Welcome to a very brief overview of the recent performance in the markets. The essentials are captured in the table below and each week we will show a chart of interest.
We wish all our readers and clients a safe and happy 2021.
It has been a roller-coaster time for gold so far this year, with the price closing last year at $1,890, then bounding up to $1,958 (on an intraday basis) last Wednesday as the dollar weakened and the market started looking through COVID to the prospect of substantial stimulus from the Biden Administration. This rapid move was thrown sharply into reverse in the second half of the week and especially on Friday, however, with rising U.S. yields and a stronger dollar taking the wind out of gold’s sails.
The dollar spiked on Friday morning and prompted a $33 drop in gold in as many minutes, from $1,912 to $1,879 as the London market got into full swing. The next sharp drop came early in the New York session, the third was after hours in New York and the fourth developed as the Asian markets opened at the start of this week. The speed of the falls certainly suggests that stop loss orders (automatic trade orders) will have been hit and momentum trades will also have been executed. Stop-loss orders are exactly what the name implies; they are orders resting for a trade (in this case, a sale) when a price moves through a specific level , which closes out a position that has become loss-making and thus prevents further losses. Momentum trading, again, is perfectly reflected in its title and is a trade that will be executed when a price movement has developed a certain rate of change. It could be either a trade opening a position or closing one.
The falls have put a negative technical construction on gold’s chart, with the spot price hovering around the important 200-day moving average. On the other hand, it is heavily oversold now, having been heavily overbought a week ago and this will help to give the price some support as we can expect some bargain hunting. The Exchange Traded instruments have been rebuilding positions so far, this year, after profit taking and book-squaring towards the end of the year.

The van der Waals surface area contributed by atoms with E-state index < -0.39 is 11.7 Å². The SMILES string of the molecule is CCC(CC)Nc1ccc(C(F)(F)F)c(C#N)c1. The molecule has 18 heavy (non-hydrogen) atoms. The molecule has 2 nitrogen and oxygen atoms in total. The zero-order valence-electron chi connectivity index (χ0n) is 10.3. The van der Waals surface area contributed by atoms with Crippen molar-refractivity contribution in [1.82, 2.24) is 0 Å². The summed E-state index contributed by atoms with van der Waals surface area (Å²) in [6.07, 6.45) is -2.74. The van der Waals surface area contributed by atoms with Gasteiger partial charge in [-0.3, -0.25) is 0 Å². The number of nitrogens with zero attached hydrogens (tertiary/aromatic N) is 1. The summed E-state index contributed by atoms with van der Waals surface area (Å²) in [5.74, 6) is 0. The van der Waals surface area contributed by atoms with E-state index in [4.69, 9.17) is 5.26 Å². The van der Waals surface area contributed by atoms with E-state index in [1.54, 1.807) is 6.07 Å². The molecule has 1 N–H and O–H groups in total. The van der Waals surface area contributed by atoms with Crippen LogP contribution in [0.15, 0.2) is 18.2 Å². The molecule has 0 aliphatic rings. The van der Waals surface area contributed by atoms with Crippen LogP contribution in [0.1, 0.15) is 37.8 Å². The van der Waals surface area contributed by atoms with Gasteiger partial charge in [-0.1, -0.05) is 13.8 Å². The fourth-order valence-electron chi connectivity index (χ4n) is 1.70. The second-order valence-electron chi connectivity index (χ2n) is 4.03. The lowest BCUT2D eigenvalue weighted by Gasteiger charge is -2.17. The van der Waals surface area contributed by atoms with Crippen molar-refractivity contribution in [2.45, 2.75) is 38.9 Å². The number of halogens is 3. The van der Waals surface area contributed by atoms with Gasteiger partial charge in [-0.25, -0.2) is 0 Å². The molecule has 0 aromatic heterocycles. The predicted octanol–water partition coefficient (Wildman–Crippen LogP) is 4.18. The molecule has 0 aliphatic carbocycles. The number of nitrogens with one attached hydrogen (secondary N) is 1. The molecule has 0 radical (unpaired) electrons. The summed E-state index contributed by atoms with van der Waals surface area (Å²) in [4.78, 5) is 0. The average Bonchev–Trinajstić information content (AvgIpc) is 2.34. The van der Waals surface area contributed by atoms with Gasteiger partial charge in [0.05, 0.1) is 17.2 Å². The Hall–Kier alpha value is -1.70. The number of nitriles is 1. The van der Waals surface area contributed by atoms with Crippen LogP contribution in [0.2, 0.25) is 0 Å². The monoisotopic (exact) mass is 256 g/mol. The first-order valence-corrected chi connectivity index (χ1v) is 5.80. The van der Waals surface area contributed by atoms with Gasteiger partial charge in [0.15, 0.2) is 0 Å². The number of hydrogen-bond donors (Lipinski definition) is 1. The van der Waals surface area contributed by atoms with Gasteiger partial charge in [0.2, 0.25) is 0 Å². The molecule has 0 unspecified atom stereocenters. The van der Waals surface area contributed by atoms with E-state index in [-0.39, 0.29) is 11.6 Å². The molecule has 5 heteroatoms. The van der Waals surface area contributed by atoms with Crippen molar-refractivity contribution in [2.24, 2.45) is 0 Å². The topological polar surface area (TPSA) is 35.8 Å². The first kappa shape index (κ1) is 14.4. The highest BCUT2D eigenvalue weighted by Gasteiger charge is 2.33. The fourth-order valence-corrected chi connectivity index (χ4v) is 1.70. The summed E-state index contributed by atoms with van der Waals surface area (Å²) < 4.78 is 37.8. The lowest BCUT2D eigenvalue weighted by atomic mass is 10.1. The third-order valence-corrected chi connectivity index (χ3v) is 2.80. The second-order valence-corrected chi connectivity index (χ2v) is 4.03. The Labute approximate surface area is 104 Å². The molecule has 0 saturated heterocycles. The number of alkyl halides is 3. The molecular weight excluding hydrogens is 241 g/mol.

This move will have shaken out some weak-handed holders. While sentiment in the short term is arguing that the rise in U.S. yields, in the expectation of further stimulus, is working against gold, the prognosis for the medium term remains positive, with economic and financial elements supportive. Quite apart from the political turmoil in the United States, President-elect Biden has promised massive fresh stimulus and is expected to go into detail this coming Thursday 14th. With the world’s major central banks having injected over $7Tn in liquidity last year, and with more to come, there is a lot of liquidity looking for a home and the background fundamentals continue to point to gold as a safe haven asset, for the next few months, at least. If as and when the virus is brought under control and confidence returns, both in terms of business investment and consumer spending, then the markets will move more tangibly into risk-on assets and value stocks; gold would be likely to go into retreat when that starts to happen with conviction.
In the background we have the commodities rebalancing process among some of the major commodity indices. The rebalance of the BCOM and GSCI (Bloomberg and Goldman Sachs respectively) started last Friday and runs through to this Thursday, 14th January. The houses have their own methodology for determining the composition of the index for each year, and while this is quite complicated, a part of the logic tends to consider the performance of the different components over the preceding year. The calculations, certainly in the case of the Bloomberg index, take place in Q3 or Q4 of the preceding year and are published as soon as possible thereafter. This year, both indices are thought to be making small increases to their gold weighting and small reductions in their silver allocations.